In 1994, Sri Lanka entered into their first World Cup qualification tournament for a spot at the 1995 Rugby World Cup. They were drawn in Group A with Japan, Taiwan and Malaysia. After only losing by five points to Malaysia, they would concede 92 more points against the other two teams in the group to finish bottom of the group with no points.
- 1999 World Cup
In 1997, Sri Lanka participated in the opening round of 1999 Rugby World Cup qualifying. After defeating Thailand and Singapore in the opening round, they next took on Chinese Taipei and Malaysia with the winner going through to the third round. After knocking off Malaysia by 22 points in Kuala Lumpur in their opening match, they would be eliminated after losing to Chinese Taipei 31-27 which gave Chinese Taipei the spot into the third round.
The furthest they have made was to Round 2 of the Asian qualifying competition for the 2007 Rugby World Cup in France. The Sri Lanka rugby team performed above expectations during the qualifying campaign for the World Cup, and saw their world ranking improve from 68th to 43rd place, and its Asian ranking improve to fifth place.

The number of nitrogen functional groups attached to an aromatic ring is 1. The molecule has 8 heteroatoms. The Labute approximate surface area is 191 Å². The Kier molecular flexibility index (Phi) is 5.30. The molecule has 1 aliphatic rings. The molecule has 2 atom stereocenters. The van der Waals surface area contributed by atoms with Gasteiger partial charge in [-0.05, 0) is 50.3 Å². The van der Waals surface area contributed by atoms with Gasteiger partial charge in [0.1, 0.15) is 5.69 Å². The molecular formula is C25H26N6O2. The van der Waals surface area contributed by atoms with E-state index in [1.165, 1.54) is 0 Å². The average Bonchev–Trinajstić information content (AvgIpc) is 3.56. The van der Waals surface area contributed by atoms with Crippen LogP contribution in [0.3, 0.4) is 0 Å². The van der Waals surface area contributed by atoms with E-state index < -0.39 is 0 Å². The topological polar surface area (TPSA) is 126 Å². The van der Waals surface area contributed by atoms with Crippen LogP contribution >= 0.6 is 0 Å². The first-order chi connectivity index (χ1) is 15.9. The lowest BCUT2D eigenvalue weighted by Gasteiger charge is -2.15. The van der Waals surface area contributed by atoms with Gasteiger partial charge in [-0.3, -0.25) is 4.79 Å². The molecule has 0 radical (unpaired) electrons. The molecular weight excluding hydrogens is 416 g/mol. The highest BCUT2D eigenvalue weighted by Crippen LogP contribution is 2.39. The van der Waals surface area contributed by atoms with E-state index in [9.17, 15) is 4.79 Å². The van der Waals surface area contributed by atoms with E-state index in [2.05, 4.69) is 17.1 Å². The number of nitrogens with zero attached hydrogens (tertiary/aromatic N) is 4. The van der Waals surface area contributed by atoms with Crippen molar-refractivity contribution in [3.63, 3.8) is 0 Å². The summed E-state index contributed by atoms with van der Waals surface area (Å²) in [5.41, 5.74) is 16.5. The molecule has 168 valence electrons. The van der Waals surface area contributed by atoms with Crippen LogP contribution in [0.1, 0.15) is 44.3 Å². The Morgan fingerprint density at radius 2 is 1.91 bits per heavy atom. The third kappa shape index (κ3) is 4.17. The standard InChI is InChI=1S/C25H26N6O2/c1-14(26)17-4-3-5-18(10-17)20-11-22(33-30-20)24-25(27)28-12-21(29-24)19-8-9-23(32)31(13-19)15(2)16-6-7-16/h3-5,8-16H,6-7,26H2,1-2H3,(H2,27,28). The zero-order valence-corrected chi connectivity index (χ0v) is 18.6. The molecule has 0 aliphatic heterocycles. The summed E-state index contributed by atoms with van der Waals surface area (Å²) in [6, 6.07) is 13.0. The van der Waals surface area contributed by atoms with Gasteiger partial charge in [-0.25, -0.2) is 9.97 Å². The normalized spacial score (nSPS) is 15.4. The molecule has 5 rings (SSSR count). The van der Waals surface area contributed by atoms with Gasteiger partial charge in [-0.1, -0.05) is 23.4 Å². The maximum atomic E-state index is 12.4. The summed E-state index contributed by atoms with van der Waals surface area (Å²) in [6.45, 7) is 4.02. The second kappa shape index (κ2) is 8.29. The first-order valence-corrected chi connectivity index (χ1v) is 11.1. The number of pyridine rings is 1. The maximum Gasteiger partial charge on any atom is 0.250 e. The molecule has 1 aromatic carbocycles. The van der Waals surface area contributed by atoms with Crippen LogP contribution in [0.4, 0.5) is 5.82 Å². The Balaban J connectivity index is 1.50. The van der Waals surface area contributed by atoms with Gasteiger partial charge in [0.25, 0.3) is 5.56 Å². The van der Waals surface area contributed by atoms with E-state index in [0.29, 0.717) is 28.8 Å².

- World Cup qualifying
- 2003 World Cup
- 2007 World Cup
Asian Five Nations and World Cup qualifying;
2008 - 2010
2008 was the first year of Asian Five Nations, which replaced the ARFU Asian Rugby Championship and the ARFU Asian Rugby Series. At the Divisional tournament Sri Lanka finished third, drawing against Singapore and losing to Chinese Taipei. The Chinese team withdrew from the tournament due to lack of visa availability and were relegated to Division Two.
- 2011 - 2016
Despite a drawn match with United Arab Emirates (13-13), Sri Lanka lost its remaining three matches in the 2011 Asian Five Nations tournament and finished last, resulting in its demotion out of the Asian Five Nations.